Figure 1. Graph of Uninhibited Reaction

Ascorbic Acid Inhibited Reaction

Table 4. Summary of Inhibited Reaction of Ascorbic Acid

Time (s)

Absorbance at 420 nm

Tube 1

Tube 2

Tube 3

Tube 4

0

0.087

0.125

0.104

0.309

5

0.087

0.123

0.168

0.306

10

0.086

0.122

0.168

0.305

15

0.086

0.122

0.168

0.302

20

0.086

0.121

0.168

0.301

25

0.085

0.121

0.168

0.301

30

0.085

0.121

0.168

0.300

35

0.085

0.121

0.168

0.300

40

0.085

0.120

0.168

0.301

45

0.085

0.120

0.168

0.300

50

0.085

0.120

0.168

0.301

55

0.085

0.120

0.167

0.301

60

0.085

0.120

0.167

0.301

As for the absorbance of the Ascorbic Acid as time goes, the absorbance decreases. There is a slow decrease of the absorbance, making a slow rate of inhibition. The ascorbic acid inhibits the reaction to react rapidly.

Figure 2. Graph of Inhibited Reaction of Ascorbic Acid

The graph shows almost a horizontal line across the others. No slope was formed. The values were quite similar to each other due to the inhibition of the ascorbic acid making no slope at all, leaving a flat diagram.

Since the Lineweaver-Burke equation was used, it demands a velocity. One way to determine the velocity of the reaction was to get the value of the substrate first using the equation:

M1V1=M2V2

From the given formula, S is derived giving off the equation:

TEST TUBE 1

M1= 0.100 M Catechol

V1= 0.20 mL (volume of sample upon addition of Catechol)

V2= 2.6 mL (volume of buffer)

TEST TUBE 2

M1= 0.100 M Catechol

V1= 0.40 mL (volume of sample upon addition of Catechol)

V2= 2.4 mL (volume of buffer)

TEST TUBE 3

M1= 0.100 M Catechol

V1= 0.80 mL (volume of sample upon addition of Catechol)

V2= 2.0 mL (volume of buffer)

TEST TUBE 4

M1= 0.100 M Catechol

V1= 1.60 mL (volume of sample upon addition of Catechol)

V2= 1.20 mL (volume of buffer)

TEST TUBE 5

M1= 0.100 M Catechol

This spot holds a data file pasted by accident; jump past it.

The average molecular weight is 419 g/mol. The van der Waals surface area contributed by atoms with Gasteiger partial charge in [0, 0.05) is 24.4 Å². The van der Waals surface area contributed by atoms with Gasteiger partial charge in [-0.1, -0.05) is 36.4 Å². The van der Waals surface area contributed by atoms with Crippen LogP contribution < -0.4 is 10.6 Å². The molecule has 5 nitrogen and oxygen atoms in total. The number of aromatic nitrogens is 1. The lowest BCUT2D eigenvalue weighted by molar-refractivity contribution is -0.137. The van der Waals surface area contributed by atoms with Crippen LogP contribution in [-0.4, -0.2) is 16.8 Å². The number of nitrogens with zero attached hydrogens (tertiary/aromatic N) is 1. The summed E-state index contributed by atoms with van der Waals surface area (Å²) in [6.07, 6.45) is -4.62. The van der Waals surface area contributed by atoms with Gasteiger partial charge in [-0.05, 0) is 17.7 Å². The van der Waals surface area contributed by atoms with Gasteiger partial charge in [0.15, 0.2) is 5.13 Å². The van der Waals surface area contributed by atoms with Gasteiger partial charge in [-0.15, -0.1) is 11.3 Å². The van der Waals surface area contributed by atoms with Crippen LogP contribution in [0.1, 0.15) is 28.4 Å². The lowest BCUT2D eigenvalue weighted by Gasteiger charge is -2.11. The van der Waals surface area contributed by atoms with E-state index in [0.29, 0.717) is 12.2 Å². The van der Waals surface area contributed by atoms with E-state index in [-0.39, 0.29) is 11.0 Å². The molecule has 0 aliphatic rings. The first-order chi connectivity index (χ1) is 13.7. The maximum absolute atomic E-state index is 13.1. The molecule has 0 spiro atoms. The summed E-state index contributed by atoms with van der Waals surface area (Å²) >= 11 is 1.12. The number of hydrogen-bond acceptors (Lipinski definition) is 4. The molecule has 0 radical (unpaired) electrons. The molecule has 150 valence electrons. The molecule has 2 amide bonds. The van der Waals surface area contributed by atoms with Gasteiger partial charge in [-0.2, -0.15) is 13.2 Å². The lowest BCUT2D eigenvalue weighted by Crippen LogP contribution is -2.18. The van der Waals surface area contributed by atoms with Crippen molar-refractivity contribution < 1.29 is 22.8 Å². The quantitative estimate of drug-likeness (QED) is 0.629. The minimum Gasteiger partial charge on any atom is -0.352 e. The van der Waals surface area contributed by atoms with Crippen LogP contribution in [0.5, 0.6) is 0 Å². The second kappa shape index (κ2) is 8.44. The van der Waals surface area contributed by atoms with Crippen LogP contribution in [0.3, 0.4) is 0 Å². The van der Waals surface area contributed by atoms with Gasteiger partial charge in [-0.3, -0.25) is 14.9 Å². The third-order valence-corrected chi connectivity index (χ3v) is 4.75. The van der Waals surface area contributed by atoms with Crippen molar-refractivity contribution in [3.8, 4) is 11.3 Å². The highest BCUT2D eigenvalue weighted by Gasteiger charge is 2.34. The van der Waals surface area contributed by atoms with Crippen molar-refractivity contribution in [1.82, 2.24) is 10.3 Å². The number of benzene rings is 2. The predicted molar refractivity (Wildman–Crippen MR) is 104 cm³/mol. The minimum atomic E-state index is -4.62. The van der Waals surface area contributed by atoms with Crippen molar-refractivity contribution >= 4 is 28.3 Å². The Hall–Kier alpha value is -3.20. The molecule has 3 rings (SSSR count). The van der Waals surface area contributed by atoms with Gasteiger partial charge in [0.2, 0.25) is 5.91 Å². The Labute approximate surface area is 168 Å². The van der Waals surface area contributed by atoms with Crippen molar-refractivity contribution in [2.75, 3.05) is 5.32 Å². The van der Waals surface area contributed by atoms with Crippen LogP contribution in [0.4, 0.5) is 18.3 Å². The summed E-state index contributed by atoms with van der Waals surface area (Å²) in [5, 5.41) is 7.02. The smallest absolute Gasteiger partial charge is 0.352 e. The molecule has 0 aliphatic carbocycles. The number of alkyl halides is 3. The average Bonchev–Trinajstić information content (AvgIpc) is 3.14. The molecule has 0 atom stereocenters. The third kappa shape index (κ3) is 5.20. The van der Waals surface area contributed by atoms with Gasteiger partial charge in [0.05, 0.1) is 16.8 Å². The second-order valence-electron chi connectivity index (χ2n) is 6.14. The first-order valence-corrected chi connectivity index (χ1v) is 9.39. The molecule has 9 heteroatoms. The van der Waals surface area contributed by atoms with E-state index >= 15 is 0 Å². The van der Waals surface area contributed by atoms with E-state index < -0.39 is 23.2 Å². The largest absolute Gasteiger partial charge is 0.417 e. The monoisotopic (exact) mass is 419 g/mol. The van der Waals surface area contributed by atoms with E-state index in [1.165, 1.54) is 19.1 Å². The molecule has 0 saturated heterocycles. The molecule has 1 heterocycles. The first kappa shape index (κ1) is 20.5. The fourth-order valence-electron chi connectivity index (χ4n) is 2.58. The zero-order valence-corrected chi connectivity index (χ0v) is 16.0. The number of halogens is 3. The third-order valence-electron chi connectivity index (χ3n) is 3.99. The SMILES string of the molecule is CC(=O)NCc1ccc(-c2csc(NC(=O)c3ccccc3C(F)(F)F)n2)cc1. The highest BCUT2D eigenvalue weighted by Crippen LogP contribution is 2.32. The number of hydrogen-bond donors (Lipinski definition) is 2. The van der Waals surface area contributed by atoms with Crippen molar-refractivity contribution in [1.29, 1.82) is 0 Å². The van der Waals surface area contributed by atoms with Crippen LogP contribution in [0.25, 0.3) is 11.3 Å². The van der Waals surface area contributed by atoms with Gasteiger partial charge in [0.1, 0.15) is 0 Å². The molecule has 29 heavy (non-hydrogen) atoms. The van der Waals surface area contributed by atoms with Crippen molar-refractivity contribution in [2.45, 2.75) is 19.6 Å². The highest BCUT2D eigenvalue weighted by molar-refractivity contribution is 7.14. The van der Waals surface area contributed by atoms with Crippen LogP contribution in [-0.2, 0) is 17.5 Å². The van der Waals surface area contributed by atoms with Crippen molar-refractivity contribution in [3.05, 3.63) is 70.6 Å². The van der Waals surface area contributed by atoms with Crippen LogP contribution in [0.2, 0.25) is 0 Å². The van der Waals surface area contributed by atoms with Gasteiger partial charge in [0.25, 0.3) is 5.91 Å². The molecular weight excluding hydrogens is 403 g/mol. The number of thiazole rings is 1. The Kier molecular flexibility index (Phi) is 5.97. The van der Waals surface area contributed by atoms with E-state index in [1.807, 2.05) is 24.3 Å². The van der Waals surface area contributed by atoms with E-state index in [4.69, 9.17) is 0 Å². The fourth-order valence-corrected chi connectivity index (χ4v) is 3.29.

V1= 2.00 mL (volume of sample upon addition of Catechol)

V2= 0.80 mL (volume of buffer)

Figure 3. Computation for the Substrate of each test tube

Table 5. Reaction System of Ascorbic Acid

Reaction System

Velocity (mM/s)

Tube 1

Tube 2

Tube 3

Tube 4

Uninhibited

28

60

173

140

Inhibited

11.63

8.13

5.99

3.28

Lineweaver- Burke Analysis

Table 6. Analysis of the Reaction

Test tube

1/[S], ()

1/V, (s/mM)

Uninhibited Reaction

Ascorbic Acid Inhibited

1

125

0.036

0.086

2

58

0.166

0.123

3

25

0.005

0.167

4

8

0.007

0.305

5

4

0.001

0.352

Figure 4. Lineweaver-Burke Plot

Table 7. Parameters of the Reaction

Parameters

Uninhibited

Ascorbic Acid Inhibited

Vmax

9.01

0.007

Km

0.20

10.17

Mode of inhibition: Competitive Inhibition

When catechol is oxidized it forms benzoquinone. Catechol oxidizes the phenol ring of the aromatic compound with half of the oxygen resulting to benzoquinone and water as the product of the reaction. A quinone is a byproduct of the reaction of the oxidase that results to the browning of the potato upon slicing and other processes.

Figure 5. Structure of Oxidation of Catechol to Benzoquinone

Figure 6. Structure of Ascorbic Acid

The involvement of an inhibitor prevents the browning of the potato. The ascorbic acid reduces the quininone formed by the polyphenol oxidase, PPO, to phenols by oxidation.

Ascorbic acid, also known as Vitamin C, is a water-soluble coenzyme that is found in various types of vegetables and fruits such as lemons, oranges, limes and the like. Ascorbic acid is an effective antioxidant, acting as a free radical scavenger, and an essential cofactor in numerous enzymatic reactions (16). A dietary deficiency of vitamin C can lead to clinical abnormalities such as scurvy, delayed wound healing, bone and connective tissue disorders and vasomotor instability (16). The liver is an important target for the antioxidant effects of vitamin C and plays a role in vitamin body homeostasis, yet the ascorbic acid uptake mechanism in the liver has not been investigated thoroughly (6, 7).